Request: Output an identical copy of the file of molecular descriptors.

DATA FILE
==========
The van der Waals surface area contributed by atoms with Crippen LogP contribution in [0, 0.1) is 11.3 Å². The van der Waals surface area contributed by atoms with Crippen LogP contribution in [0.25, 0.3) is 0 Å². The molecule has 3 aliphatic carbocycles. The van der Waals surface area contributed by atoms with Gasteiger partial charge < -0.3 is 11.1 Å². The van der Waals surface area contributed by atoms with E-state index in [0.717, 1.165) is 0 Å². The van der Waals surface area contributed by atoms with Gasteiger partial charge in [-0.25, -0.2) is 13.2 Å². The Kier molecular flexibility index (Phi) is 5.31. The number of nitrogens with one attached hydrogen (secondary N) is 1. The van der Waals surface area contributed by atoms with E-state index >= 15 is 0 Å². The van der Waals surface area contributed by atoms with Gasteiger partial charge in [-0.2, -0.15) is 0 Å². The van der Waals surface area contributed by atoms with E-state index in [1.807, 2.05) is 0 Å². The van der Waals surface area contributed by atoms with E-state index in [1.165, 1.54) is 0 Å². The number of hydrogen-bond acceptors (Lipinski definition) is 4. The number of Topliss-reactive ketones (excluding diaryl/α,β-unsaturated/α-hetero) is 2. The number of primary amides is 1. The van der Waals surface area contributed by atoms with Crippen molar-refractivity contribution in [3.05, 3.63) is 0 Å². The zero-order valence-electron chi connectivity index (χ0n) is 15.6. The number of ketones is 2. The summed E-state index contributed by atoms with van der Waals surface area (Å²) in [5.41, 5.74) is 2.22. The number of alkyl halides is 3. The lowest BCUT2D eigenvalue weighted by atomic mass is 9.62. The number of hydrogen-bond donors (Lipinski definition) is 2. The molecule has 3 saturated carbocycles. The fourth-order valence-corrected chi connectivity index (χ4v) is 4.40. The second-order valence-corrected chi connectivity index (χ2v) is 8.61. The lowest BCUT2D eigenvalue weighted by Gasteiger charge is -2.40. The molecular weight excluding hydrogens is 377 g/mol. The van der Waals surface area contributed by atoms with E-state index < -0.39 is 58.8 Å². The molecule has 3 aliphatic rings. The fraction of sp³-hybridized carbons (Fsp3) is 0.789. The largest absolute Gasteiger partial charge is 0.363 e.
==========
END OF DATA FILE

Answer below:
The van der Waals surface area contributed by atoms with Crippen LogP contribution in [0, 0.1) is 11.3 Å². The van der Waals surface area contributed by atoms with Crippen LogP contribution in [0.25, 0.3) is 0 Å². The molecule has 3 aliphatic carbocycles. The van der Waals surface area contributed by atoms with Gasteiger partial charge < -0.3 is 11.1 Å². The van der Waals surface area contributed by atoms with E-state index in [0.717, 1.165) is 0 Å². The van der Waals surface area contributed by atoms with Gasteiger partial charge in [-0.25, -0.2) is 13.2 Å². The Kier molecular flexibility index (Phi) is 5.31. The number of nitrogens with one attached hydrogen (secondary N) is 1. The van der Waals surface area contributed by atoms with E-state index >= 15 is 0 Å². The van der Waals surface area contributed by atoms with Gasteiger partial charge in [-0.2, -0.15) is 0 Å². The van der Waals surface area contributed by atoms with E-state index in [1.807, 2.05) is 0 Å². The van der Waals surface area contributed by atoms with E-state index in [1.165, 1.54) is 0 Å². The number of hydrogen-bond acceptors (Lipinski definition) is 4. The number of Topliss-reactive ketones (excluding diaryl/α,β-unsaturated/α-hetero) is 2. The number of primary amides is 1. The van der Waals surface area contributed by atoms with Crippen molar-refractivity contribution in [3.05, 3.63) is 0 Å². The zero-order valence-electron chi connectivity index (χ0n) is 15.6. The number of ketones is 2. The summed E-state index contributed by atoms with van der Waals surface area (Å²) in [5.41, 5.74) is 2.22. The number of alkyl halides is 3. The lowest BCUT2D eigenvalue weighted by atomic mass is 9.62. The number of hydrogen-bond donors (Lipinski definition) is 2. The molecule has 3 saturated carbocycles. The fourth-order valence-corrected chi connectivity index (χ4v) is 4.40. The second-order valence-corrected chi connectivity index (χ2v) is 8.61. The lowest BCUT2D eigenvalue weighted by Gasteiger charge is -2.40. The molecular weight excluding hydrogens is 377 g/mol. The van der Waals surface area contributed by atoms with E-state index < -0.39 is 58.8 Å². The molecule has 3 aliphatic rings. The fraction of sp³-hybridized carbons (Fsp3) is 0.789. The largest absolute Gasteiger partial charge is 0.363 e.